October 2001
Comparing the numbers
Ratios can be useful and effective methods for analyzing your business
The heart of a printing company’s MIS system is the estimating information used for pricing decisions, production plans, scheduling and business analysis. Over the years, there have been significant changes in the way companies use this information. The focus now appears to be on estimating the price as quickly as possible, while using the information to improve the organization has fallen by the wayside. Real-time data is not necessary for business analysis, but periodic reviews provide significant benefits for any business. Let’s look at some of the information available, how to get it and what to do with it.

Won-lost or lost-lost?
The won-loss ratio provides a macro view of a shop’s overall competitiveness. Typically, you’re looking to win at least 33% of the jobs you bid on. If you produce 100 quotes while bidding against two companies, and you win 33 of bids, you’re on track—your pricing is competitive. Exceeding 33% means you’re doing something right. Your pricing, service or quality could be outstripping your competition; this may be an opportunity to raise prices slightly.

If you are winning less than 33% of bids, it’s time to review and determine why. Is it price? Do you have good relationships with your prospects? Are you competitive in that market? Is your prospect just using you for a check price? Should you be focusing on other prospects or markets? This is the type of information you need before you can fix the situation. And remember, with limited resources, you need to focus on the areas that provide the best returns.

An estimate log will identify how many estimates you do; the number of orders processed will identify the jobs you won. This information can be compiled weekly, monthly or annually. Also, consider categorizing information by market, product type, client and sales rep. This information produces valuable performance indicators and allows you to track changing trends.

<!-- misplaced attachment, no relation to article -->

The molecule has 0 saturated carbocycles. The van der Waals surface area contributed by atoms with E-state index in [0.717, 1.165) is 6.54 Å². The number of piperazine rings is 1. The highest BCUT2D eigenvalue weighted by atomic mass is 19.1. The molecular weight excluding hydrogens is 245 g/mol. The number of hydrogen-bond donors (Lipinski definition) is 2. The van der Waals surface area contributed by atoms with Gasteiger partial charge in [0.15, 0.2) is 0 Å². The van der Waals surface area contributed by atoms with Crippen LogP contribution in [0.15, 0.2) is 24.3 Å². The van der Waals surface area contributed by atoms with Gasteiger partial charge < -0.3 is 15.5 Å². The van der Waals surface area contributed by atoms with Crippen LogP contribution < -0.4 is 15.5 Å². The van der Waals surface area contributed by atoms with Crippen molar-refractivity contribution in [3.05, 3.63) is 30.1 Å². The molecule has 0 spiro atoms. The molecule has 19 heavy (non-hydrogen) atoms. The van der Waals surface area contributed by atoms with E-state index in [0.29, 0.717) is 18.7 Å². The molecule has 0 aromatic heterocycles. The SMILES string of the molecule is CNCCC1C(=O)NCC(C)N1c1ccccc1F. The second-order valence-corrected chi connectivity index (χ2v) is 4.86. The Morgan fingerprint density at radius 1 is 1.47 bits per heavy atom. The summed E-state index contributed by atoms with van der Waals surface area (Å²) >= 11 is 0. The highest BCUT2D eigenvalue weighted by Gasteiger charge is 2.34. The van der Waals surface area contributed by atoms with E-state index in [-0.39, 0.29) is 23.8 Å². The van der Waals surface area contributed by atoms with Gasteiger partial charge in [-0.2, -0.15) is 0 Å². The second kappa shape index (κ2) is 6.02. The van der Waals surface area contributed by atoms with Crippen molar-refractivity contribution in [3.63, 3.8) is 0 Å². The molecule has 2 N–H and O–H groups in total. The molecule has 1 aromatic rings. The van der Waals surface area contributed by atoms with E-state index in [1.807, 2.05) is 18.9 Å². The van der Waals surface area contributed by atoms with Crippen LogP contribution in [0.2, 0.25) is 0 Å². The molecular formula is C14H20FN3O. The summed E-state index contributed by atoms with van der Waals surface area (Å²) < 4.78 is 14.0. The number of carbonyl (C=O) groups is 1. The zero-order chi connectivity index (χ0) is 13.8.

Actual-vs.-estimated cost
Depending on your operation, you might need to do an actual-to-estimated cost comparison for every job. Actual costs can change during production because customers request changes. An actual-vs.-estimated calculation will identify these changes, making it easier to recoup these costs from the customer.
These comparisons are also valuable for reviewing your estimating standards and assumptions and creating an ongoing feedback loop that promotes continuous improvement. Information categorized by activity can pinpoint needed adjustments and improve accuracy.

Ratio estimating
There are a number of ratios using purchase data that printers use as standards. A common one is ink costs expressed as a percentage of paper costs. The standard pegs the ink average at about 10% of paper cost. This standard quickly determines an approximate cost for ink and establishes a rough check for more detailed ink calculations.

This method is more appropriate for manual estimating systems or simplified spreadsheet systems where speed may be valued over accuracy. Typically, computerized estimating systems do detailed calculations based on standards, formulas and ink-mileage tables without taking up extra time from the estimator.

Paper as a percentage of the total job cost is also a useful figure. Some printers go on the assumption that paper should represent 25% of the value of the job. However, your figure may vary. A detailed record of your specific average will yield a benchmark to review your estimates and determine ballpark pricing.

Tracking the average labour cost as a percentage of sales can be a very important indicator. Detailed accounting records track hourly wages paid to production employees and those same records contain gross sales amounts. On its own this figure may not seem earth-shattering, but tracking it over time tells managers a very interesting story. A decrease indicates a higher rate of production, improved efficiency and use of automation. A rising percentage means efficiency is decreasing, letting you know it’s time to pull up your boot straps.

I am not recommending substituting ratios for a formal method of estimating, but they can be very useful in identifying and tracking changes in your business. I’ve offered only a few ratios for your consideration. Look to the CPIA/PIA ratios studies prepared annually for both Canadian and U.S. markets for more ways to track your business. They are useful tools for detailed operations analysis.
Bob Dale is the president of Pilot Graphic Management Services Inc., a company providing management consulting and custom training for organizations. He is also on the executive of the Toronto Club of Printing House Craftsmen. Bob can be reached at (416) 410-4096, or via e-mail at
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